8 Identify opportunities to incorporate the students unique strengths and interests into instructional activities James JANUARY 20-25, 2008 Language arts Reading spelling Specials Math Social studies Science Working independently Record assignments in planner Gather work materials Raise hand to particpate or respond Work without disruptions

9 Academics goals Self management goals Social goals James JANUARY Insure all goals and objectives have been addressed adequately Language arts Reading spelling Specials Math Social studies Science Working independently Raise hand to particpate or respond Work without disruptions Completing work on the computer Gather work materials Record assignments in planner

10 Manage Additional Resources and Supports Nicole October Instructional Circumstances Targeted Individual Skills Instructional Outcomes Time/Activity Reading Specials Math Science/ Lunch Social studies Language arts Learning centers Responding to questions Remaining in seat or area Attending to printed materials Working quietly Raising hand for help or attention ESE teacher, MWF ESE teacher, 9:15-9:30 Tu, Th, Fr Speech pathologist 1:10 – 1:20, Mon, Wed, Fri Classroom paraprofessional, 2:00-2:10, Mon-Thurs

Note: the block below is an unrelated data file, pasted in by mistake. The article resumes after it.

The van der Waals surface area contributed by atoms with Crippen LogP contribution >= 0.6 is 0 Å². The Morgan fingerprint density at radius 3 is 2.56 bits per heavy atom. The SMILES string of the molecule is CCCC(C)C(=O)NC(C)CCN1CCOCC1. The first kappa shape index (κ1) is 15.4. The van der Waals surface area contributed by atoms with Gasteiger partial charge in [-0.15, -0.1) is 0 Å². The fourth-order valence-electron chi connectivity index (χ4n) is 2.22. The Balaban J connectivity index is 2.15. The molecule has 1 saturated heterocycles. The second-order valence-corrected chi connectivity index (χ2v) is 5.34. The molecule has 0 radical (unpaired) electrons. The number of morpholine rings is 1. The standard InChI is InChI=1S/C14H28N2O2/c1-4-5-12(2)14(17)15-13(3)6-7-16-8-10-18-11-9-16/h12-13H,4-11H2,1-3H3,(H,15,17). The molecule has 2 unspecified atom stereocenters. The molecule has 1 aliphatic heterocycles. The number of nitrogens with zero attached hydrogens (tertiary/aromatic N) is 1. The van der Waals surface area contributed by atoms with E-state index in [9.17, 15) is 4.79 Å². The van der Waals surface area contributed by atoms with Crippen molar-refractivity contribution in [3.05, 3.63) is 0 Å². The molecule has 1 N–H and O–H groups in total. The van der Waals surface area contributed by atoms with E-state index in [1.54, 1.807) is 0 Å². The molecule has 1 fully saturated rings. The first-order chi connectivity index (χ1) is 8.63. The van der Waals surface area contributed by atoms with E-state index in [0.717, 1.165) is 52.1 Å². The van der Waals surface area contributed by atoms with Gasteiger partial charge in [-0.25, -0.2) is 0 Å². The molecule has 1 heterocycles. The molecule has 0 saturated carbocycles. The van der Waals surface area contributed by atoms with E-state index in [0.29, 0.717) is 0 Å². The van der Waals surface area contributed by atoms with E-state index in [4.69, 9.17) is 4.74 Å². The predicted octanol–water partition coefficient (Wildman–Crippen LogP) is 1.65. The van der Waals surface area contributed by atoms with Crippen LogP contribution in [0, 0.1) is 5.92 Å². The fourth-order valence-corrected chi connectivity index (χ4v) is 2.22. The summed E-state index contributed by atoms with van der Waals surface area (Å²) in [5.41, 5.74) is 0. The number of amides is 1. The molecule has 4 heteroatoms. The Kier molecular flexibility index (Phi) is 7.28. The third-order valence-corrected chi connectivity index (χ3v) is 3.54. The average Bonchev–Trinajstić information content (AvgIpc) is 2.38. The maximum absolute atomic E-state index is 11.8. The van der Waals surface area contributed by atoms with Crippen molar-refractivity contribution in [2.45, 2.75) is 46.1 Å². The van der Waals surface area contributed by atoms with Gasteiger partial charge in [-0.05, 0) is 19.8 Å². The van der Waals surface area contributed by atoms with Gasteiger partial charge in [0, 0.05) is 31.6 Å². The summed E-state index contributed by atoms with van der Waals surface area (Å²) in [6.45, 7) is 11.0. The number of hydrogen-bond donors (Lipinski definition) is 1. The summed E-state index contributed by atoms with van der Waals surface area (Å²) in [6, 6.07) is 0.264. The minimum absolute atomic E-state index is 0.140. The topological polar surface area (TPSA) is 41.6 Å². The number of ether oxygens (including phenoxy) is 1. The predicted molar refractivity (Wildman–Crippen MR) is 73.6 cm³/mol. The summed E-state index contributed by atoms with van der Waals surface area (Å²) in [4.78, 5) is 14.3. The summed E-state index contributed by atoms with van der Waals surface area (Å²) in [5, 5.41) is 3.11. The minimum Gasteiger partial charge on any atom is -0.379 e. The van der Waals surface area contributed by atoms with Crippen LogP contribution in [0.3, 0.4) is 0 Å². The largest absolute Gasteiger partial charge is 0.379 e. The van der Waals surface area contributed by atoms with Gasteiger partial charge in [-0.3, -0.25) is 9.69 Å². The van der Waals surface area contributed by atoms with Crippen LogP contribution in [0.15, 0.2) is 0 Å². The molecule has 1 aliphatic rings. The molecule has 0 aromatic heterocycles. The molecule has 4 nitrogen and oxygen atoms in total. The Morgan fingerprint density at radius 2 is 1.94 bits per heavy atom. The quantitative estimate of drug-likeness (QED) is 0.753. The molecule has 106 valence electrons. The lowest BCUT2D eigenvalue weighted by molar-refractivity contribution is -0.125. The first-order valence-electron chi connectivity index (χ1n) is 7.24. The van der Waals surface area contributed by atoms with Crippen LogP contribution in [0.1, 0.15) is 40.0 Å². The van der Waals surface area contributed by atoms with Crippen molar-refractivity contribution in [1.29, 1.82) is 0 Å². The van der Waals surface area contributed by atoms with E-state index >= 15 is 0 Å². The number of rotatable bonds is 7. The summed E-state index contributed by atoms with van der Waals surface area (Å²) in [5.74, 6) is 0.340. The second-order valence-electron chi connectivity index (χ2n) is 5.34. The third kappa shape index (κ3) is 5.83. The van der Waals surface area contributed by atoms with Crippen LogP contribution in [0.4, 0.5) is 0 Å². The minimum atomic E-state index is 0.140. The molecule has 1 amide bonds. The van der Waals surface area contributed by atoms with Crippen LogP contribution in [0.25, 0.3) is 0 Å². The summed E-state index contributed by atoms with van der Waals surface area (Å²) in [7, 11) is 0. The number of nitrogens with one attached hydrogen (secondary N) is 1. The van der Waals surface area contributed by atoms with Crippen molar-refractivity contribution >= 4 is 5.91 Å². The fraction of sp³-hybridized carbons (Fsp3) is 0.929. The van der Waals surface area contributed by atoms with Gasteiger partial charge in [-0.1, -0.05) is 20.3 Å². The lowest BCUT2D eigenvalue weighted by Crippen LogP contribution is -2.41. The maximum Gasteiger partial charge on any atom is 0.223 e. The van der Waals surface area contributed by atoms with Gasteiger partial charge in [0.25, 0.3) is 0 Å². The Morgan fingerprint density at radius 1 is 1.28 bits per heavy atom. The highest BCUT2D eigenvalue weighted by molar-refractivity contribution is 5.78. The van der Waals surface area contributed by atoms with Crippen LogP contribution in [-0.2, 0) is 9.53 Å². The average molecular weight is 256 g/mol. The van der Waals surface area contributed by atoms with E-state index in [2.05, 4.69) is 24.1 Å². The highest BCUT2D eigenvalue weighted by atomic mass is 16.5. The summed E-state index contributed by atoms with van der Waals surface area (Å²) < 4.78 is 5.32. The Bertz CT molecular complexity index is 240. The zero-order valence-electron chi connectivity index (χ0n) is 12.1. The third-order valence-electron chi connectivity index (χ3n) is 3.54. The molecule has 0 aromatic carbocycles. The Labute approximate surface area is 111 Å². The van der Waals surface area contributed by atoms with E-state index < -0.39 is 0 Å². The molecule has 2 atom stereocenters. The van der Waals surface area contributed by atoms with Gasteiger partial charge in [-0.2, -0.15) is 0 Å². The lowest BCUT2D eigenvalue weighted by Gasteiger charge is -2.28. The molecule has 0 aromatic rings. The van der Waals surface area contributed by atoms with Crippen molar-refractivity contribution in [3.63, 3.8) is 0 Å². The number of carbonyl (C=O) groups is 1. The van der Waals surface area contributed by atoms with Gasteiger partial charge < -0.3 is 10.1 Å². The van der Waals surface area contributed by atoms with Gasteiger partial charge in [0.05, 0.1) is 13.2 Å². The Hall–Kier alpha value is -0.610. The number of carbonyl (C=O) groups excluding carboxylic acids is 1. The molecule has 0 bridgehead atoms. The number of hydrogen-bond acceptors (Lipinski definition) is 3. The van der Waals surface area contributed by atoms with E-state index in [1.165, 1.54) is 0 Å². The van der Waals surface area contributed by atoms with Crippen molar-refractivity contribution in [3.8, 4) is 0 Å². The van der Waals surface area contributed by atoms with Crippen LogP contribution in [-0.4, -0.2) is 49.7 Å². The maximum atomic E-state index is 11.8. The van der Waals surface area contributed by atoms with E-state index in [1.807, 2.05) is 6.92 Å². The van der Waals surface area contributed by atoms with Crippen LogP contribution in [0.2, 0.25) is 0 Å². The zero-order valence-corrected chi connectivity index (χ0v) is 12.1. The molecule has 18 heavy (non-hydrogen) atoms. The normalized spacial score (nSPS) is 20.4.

11 What is an Activities Matrix? ….a tool that can be used to identify opportunities and plan for the instruction of students with individual educational goals within the context of typical educational activities. Targeted Individual Skills Instructional Circumstances Time/Activity Morning circle 8:00-8:30 Reading Readiness 8;30-10:15 Specials 10:15-10:45 Math 10:45-11:30 Science/ Social Studies 12:00-1:00 Lunch 11:30-12:00 Activity choice 1:00 – 1:30 Story time Afternoon circle 1:30-2:05 Instructional Outcomes Same as other students Recognizes all vocabulary words Same as other students Rote count by 10s to 100 State 3 requirements for plant growth Same as other students Responding to specific questions Remains with peers Manipulates variety of materials Req/offers materials to peers Uses writing utensil w/ modified grip Physically navigates environment SLPOTPT